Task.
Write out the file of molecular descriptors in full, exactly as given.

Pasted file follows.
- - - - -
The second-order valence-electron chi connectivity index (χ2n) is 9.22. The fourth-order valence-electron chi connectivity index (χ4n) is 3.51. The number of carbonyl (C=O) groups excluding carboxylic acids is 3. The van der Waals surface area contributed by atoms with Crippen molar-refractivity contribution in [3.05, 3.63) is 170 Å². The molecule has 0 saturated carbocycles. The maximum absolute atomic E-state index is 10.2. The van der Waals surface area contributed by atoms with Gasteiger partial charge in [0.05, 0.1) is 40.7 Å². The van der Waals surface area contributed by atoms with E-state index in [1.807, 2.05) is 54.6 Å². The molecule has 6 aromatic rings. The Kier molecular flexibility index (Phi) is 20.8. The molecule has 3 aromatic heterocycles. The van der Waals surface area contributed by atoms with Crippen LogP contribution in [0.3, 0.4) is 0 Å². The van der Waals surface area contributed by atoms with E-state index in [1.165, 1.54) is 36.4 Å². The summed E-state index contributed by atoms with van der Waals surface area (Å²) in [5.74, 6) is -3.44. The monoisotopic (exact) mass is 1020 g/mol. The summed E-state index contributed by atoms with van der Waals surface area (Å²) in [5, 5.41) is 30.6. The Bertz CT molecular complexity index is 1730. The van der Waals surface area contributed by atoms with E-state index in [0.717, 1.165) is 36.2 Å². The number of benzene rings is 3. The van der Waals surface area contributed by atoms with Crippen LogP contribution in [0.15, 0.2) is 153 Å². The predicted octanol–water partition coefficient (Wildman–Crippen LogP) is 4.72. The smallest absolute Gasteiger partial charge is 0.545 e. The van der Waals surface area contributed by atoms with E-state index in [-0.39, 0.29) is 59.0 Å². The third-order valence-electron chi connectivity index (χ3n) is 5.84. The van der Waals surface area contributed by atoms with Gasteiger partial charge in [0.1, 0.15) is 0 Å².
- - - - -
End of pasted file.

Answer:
The second-order valence-electron chi connectivity index (χ2n) is 9.22. The fourth-order valence-electron chi connectivity index (χ4n) is 3.51. The number of carbonyl (C=O) groups excluding carboxylic acids is 3. The van der Waals surface area contributed by atoms with Crippen molar-refractivity contribution in [3.05, 3.63) is 170 Å². The molecule has 0 saturated carbocycles. The maximum absolute atomic E-state index is 10.2. The van der Waals surface area contributed by atoms with Gasteiger partial charge in [0.05, 0.1) is 40.7 Å². The van der Waals surface area contributed by atoms with E-state index in [1.807, 2.05) is 54.6 Å². The molecule has 6 aromatic rings. The Kier molecular flexibility index (Phi) is 20.8. The molecule has 3 aromatic heterocycles. The van der Waals surface area contributed by atoms with Crippen LogP contribution in [0.3, 0.4) is 0 Å². The van der Waals surface area contributed by atoms with E-state index in [1.165, 1.54) is 36.4 Å². The summed E-state index contributed by atoms with van der Waals surface area (Å²) in [5.74, 6) is -3.44. The monoisotopic (exact) mass is 1020 g/mol. The summed E-state index contributed by atoms with van der Waals surface area (Å²) in [5, 5.41) is 30.6. The Bertz CT molecular complexity index is 1730. The van der Waals surface area contributed by atoms with E-state index in [0.717, 1.165) is 36.2 Å². The number of benzene rings is 3. The van der Waals surface area contributed by atoms with Crippen LogP contribution in [0.15, 0.2) is 153 Å². The predicted octanol–water partition coefficient (Wildman–Crippen LogP) is 4.72. The smallest absolute Gasteiger partial charge is 0.545 e. The van der Waals surface area contributed by atoms with E-state index in [-0.39, 0.29) is 59.0 Å². The third-order valence-electron chi connectivity index (χ3n) is 5.84. The van der Waals surface area contributed by atoms with Gasteiger partial charge in [0.1, 0.15) is 0 Å².